They gave those of us who wanted to join the club a questionnaire. I think my answers were pretty good. I got my name, email address, etc. right. They asked with what artificial object we'd replace our hand if we lost it in a garbage disposal accident. I wasn't sure if this was a serious test, or a test of our funniness, so I put that I'd attach one of those soap-dispensing sponges with handles until I got to the hospital. That was good because if that answer's not funny/clever/resourceful enough, then the reader will probably think that once I get to the hospital, I'll pick something really funny/clever/resourceful (a rubber chicken? a gun? a hook? a U.S. savings bond? a name tag? Al Gore? there is no right answer! (though in real life, hook is a common one)).

They asked us to draw a shape that represented us. I drew a fetus (which I still am in the world of stand-up comedy--not least because I almost turned out to be as wimpy as a fetus after seeing some of the other comics (see next entry)). They asked why we were interested in stand-up and I said to improve circulation and posture, though that might have been the anxiety-induced, self-diagnosed tachycardia talking.

Stay tuned next time for the rest of the story. . .

j. larry. a.

Elementary school voting

I hate to be cynical, but I recall in elementary school having to vote in mock elections so that we could practice being good citizens. You know, I think our voting then was a lot like how we vote nowadays: then, as now, we were ill-informed, we voted predictably based on demographic lines and our votes didn't count for much.

Tuesday, April 29, 2008


When you sneeze and someone says "bless you," do you ever feel bad if you have to sneeze again? Almost as if you were taking advantage of their willingness to say "bless you?" How I hate to impose on strangers even if my poor head is about to explode. Maybe people say "bless you" as a way to guilt you into not sneezing anymore.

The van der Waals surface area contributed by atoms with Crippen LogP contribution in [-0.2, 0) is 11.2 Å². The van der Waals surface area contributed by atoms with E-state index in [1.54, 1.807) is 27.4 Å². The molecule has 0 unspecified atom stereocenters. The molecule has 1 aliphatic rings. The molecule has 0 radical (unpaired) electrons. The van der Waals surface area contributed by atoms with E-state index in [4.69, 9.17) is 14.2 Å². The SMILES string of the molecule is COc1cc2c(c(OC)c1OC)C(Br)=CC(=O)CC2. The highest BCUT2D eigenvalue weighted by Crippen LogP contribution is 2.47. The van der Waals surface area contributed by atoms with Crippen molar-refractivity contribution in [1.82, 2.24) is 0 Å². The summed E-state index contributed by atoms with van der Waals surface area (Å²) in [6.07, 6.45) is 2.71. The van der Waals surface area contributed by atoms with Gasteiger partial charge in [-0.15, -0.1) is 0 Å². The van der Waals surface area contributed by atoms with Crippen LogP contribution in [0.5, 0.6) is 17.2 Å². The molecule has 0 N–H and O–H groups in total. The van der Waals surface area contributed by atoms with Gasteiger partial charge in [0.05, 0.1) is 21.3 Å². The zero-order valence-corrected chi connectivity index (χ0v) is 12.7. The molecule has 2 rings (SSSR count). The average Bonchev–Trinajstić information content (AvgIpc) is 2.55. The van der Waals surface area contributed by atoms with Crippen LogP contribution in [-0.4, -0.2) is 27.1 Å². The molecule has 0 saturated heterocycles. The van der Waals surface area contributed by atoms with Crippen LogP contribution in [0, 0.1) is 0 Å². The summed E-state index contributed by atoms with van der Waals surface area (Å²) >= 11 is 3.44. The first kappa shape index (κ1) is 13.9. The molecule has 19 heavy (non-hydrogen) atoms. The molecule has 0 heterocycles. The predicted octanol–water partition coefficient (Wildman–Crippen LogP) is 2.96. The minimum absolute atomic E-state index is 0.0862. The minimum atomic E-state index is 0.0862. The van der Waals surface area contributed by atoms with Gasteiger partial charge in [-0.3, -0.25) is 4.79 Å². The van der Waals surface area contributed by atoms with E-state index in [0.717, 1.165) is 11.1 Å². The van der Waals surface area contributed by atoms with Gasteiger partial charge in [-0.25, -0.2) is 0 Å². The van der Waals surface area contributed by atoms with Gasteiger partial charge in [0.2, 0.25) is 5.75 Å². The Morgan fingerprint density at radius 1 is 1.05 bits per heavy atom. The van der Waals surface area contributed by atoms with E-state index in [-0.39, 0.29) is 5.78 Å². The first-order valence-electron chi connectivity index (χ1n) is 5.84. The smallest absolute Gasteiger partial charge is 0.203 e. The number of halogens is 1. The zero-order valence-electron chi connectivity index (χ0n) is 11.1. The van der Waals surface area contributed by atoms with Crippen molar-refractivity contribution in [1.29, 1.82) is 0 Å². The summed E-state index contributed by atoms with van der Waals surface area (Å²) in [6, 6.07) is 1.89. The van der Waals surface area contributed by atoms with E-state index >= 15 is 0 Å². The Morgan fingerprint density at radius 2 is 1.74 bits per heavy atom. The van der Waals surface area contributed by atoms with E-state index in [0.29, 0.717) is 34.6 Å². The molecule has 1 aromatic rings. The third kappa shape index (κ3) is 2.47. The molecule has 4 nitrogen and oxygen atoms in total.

Wednesday, March 12, 2008

To a bystander

The other day I was walking to my car and I realize I might have given someone the wrong impression. As I walked, said bystander may have heard, "Dang it! This American life is over."

I would like to clear this up right now.

There is no cause for alarm. No American life that I am aware of had recently terminated. What I actually said would better be transcribed as "Dang it! 'This American Life' is over." I'm an Ira Glass fan, you see.

Two-hand touch

When I was a kid, I played touch football with some guys at church once. I remember they said that you had to touch with both hands below the waist for it to count as a tackle.

Child safety programs at school had successfully instilled in me an irrational fear of being touched below the waist, but this was not my entire objection.

Instead, I reasoned that it seemed counter-intuitive to insist that the touch be only below the waist while other sports, like boxing, look very unfavorably on contact below the waist. Imagine a match where every punch had to land below the other guy's waist. Certainly, that type of trauma has its own intrinsic comic value, but I predict any such rule would be unpopular among boxers.

Maybe it would attract different kinds of boxers. All the would-be boxer-intellectuals who shied away from pro boxing for fear of chronic brain-damage may finally get their chance (assuming they have unnaturally high tolerances for pain).

Sunday, March 9, 2008

On feeling like a criminal.

I think that the ability to seem innocent is probably a great asset to criminals, but if criminals start to monopolize innocent-looking behavior, what behaviors will be left for the billions of innocent people in the world?

Two examples:

My apartment building is quite symmetrical. About three times per week, I mistakenly walk into this other apartment that's across the way from mine. This is usually a short visit, consisting of my looking around, looking confused and then looking to go to my regular apartment. The other week, however, they sent an email to the campus community about a burglar who matches my height and build who goes into unlocked apartments during the day and steals things. I just hope that no one confuses me with my evil doppelganger.

Example 2:

The other day I went to pick up my little brother at his work in Springville (the actual place shall remain nameless so as not to help criminals). It was late and my phone had died. Having no way to get a hold of him, I knocked on the door and the security guard let me in.